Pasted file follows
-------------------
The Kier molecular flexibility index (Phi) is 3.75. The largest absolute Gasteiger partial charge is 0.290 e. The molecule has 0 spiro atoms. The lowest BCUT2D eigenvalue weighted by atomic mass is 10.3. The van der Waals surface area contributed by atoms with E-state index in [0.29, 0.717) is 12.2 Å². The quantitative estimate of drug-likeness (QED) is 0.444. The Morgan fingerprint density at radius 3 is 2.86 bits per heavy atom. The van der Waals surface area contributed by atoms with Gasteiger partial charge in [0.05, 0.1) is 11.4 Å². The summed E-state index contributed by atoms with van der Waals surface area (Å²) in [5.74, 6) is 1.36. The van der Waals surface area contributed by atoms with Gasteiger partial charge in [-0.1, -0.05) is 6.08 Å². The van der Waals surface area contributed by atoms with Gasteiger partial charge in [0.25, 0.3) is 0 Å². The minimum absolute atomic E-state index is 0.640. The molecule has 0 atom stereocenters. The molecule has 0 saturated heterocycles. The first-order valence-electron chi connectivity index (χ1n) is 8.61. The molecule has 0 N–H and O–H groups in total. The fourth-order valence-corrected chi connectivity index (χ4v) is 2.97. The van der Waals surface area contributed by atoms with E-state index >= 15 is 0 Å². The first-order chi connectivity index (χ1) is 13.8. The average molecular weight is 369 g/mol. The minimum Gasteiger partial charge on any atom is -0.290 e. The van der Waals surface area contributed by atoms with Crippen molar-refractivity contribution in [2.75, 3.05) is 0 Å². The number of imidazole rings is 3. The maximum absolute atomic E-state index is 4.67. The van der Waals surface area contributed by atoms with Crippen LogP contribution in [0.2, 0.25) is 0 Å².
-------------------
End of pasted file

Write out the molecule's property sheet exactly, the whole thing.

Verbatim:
The Kier molecular flexibility index (Phi) is 3.75. The largest absolute Gasteiger partial charge is 0.290 e. The molecule has 0 spiro atoms. The lowest BCUT2D eigenvalue weighted by atomic mass is 10.3. The van der Waals surface area contributed by atoms with E-state index in [0.29, 0.717) is 12.2 Å². The quantitative estimate of drug-likeness (QED) is 0.444. The Morgan fingerprint density at radius 3 is 2.86 bits per heavy atom. The van der Waals surface area contributed by atoms with Gasteiger partial charge in [0.05, 0.1) is 11.4 Å². The summed E-state index contributed by atoms with van der Waals surface area (Å²) in [5.74, 6) is 1.36. The van der Waals surface area contributed by atoms with Gasteiger partial charge in [-0.1, -0.05) is 6.08 Å². The van der Waals surface area contributed by atoms with Gasteiger partial charge in [0.25, 0.3) is 0 Å². The minimum absolute atomic E-state index is 0.640. The molecule has 0 atom stereocenters. The molecule has 0 saturated heterocycles. The first-order valence-electron chi connectivity index (χ1n) is 8.61. The molecule has 0 N–H and O–H groups in total. The fourth-order valence-corrected chi connectivity index (χ4v) is 2.97. The van der Waals surface area contributed by atoms with E-state index >= 15 is 0 Å². The first-order chi connectivity index (χ1) is 13.8. The average molecular weight is 369 g/mol. The minimum Gasteiger partial charge on any atom is -0.290 e. The van der Waals surface area contributed by atoms with Crippen molar-refractivity contribution in [2.75, 3.05) is 0 Å². The number of imidazole rings is 3. The maximum absolute atomic E-state index is 4.67. The van der Waals surface area contributed by atoms with Crippen LogP contribution in [0.2, 0.25) is 0 Å².